The findings of the research bore the benefits of the team's diligence and extra efforts. Mist net catches showed that there were many more family groups, or parents with their fledglings, and mature forest birds occupying the clearcuts than previously thought. Through the blackberry and vegetation surveys, they were able to establish a trend line of ripe fruit availability in the clearcut and directly correlate that with scarlet tanager abundance in the clearcuts. The vacuum sampling provided a look at other food variables that could be correlated to the appearance of various species. Blood samples showed that there was niche partitioning between mature forest species, or that they were each using the clearcut for slightly different resources.

worm-eating warblerPrevailing knowledge prior to Ruhl's research was that mature forest species such as worm-eating warblers only came to the clearcuts in the post-fledgling period, but Ruhl and his team caught several adult birds a month before the first fledgling was thought to occur.

"The high association of adult birds with the clearcuts way before phenologically they should have been there was an interesting discovery," Ruhl said. "We know that they are one of the first to recolonize after an early successional opening like that, but we were able to learn some interesting things and apply that knowledge to conserving the species."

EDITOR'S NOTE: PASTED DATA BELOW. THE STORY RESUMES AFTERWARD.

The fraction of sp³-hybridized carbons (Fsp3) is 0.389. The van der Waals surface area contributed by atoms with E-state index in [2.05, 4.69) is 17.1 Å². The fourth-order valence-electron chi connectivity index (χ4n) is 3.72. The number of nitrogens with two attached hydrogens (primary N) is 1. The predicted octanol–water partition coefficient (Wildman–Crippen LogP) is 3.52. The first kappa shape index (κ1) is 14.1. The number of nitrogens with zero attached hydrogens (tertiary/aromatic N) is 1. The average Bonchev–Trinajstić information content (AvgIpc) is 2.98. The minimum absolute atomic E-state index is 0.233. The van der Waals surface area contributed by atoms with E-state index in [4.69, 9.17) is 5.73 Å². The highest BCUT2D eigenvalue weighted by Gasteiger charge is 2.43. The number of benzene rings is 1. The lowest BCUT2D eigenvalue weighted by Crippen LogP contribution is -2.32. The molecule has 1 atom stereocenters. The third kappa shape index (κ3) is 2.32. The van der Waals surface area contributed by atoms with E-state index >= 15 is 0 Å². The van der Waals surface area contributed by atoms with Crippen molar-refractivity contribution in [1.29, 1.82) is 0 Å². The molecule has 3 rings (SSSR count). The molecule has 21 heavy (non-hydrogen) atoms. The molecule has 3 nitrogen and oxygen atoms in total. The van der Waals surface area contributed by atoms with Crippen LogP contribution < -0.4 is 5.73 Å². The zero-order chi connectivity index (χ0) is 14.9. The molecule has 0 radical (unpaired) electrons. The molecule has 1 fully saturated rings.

A major discovery was how prevalent mature bird species were in the clearcuts especially in the early part of the breeding season when they were expected to be mostly in the mature forest.

"One of the benefits of being a grad student with a major professor who knows a lot more than you do about something is that when you come to them with data, you get to watch their jaw drop to the floor and then you realize that it is significant. To me, saying that we caught 120 worm-eating warblers in the clearcuts this year was just a number. But as I presented the data at various Audubon society events across the state and at the national ornithology meeting, every time I shared that story and saw people's reactions it ignited my fire to try and explain it more or figure out what the data meant."

Radio tracking of female worm-eating warblers, which were assumed to be in the clearcut for the post-fledgling period, brought another major finding. Evidence showed that these birds may in fact have been nesting in the clearcuts as they were caught in June, which was early according to commonly held beliefs about their phenology and compared to any records for the state of Indiana. Ruhl also found that these birds were roosting, or spending the night, in the clearcuts, which offered key information about their life history.